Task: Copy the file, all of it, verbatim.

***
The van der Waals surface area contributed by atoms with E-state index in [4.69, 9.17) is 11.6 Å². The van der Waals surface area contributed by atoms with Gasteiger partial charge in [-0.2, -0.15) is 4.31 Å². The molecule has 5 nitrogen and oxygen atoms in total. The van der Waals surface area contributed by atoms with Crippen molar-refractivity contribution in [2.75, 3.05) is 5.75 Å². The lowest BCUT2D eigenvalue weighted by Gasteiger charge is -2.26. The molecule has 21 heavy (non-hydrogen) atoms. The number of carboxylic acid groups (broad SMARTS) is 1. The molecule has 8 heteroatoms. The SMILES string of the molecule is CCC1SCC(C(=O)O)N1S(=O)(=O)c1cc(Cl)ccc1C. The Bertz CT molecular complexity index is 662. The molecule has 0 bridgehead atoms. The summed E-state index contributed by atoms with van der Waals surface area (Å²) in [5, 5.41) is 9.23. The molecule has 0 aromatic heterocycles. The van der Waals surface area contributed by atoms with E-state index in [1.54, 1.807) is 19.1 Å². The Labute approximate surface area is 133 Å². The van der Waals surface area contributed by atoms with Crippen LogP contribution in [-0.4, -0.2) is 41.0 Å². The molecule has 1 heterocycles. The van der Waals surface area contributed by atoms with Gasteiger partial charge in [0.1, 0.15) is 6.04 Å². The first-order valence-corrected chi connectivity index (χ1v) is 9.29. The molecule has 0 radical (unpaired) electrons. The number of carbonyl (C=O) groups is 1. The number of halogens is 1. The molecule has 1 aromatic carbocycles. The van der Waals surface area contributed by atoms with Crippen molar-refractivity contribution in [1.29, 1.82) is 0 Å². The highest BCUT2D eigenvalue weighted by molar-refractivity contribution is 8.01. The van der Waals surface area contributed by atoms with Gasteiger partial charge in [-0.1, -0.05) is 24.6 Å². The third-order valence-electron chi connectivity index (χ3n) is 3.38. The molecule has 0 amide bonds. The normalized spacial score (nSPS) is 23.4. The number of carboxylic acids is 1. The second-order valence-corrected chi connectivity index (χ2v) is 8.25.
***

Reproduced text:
The van der Waals surface area contributed by atoms with E-state index in [4.69, 9.17) is 11.6 Å². The van der Waals surface area contributed by atoms with Gasteiger partial charge in [-0.2, -0.15) is 4.31 Å². The molecule has 5 nitrogen and oxygen atoms in total. The van der Waals surface area contributed by atoms with Crippen molar-refractivity contribution in [2.75, 3.05) is 5.75 Å². The lowest BCUT2D eigenvalue weighted by Gasteiger charge is -2.26. The molecule has 21 heavy (non-hydrogen) atoms. The number of carboxylic acid groups (broad SMARTS) is 1. The molecule has 8 heteroatoms. The SMILES string of the molecule is CCC1SCC(C(=O)O)N1S(=O)(=O)c1cc(Cl)ccc1C. The Bertz CT molecular complexity index is 662. The molecule has 0 bridgehead atoms. The summed E-state index contributed by atoms with van der Waals surface area (Å²) in [5, 5.41) is 9.23. The molecule has 0 aromatic heterocycles. The van der Waals surface area contributed by atoms with E-state index in [1.54, 1.807) is 19.1 Å². The Labute approximate surface area is 133 Å². The van der Waals surface area contributed by atoms with Crippen LogP contribution in [-0.4, -0.2) is 41.0 Å². The molecule has 1 heterocycles. The van der Waals surface area contributed by atoms with Gasteiger partial charge in [0.1, 0.15) is 6.04 Å². The first-order valence-corrected chi connectivity index (χ1v) is 9.29. The molecule has 0 radical (unpaired) electrons. The number of carbonyl (C=O) groups is 1. The number of halogens is 1. The molecule has 1 aromatic carbocycles. The van der Waals surface area contributed by atoms with Crippen molar-refractivity contribution in [1.29, 1.82) is 0 Å². The highest BCUT2D eigenvalue weighted by molar-refractivity contribution is 8.01. The van der Waals surface area contributed by atoms with Gasteiger partial charge in [-0.1, -0.05) is 24.6 Å². The third-order valence-electron chi connectivity index (χ3n) is 3.38. The molecule has 0 amide bonds. The normalized spacial score (nSPS) is 23.4. The number of carboxylic acids is 1. The second-order valence-corrected chi connectivity index (χ2v) is 8.25.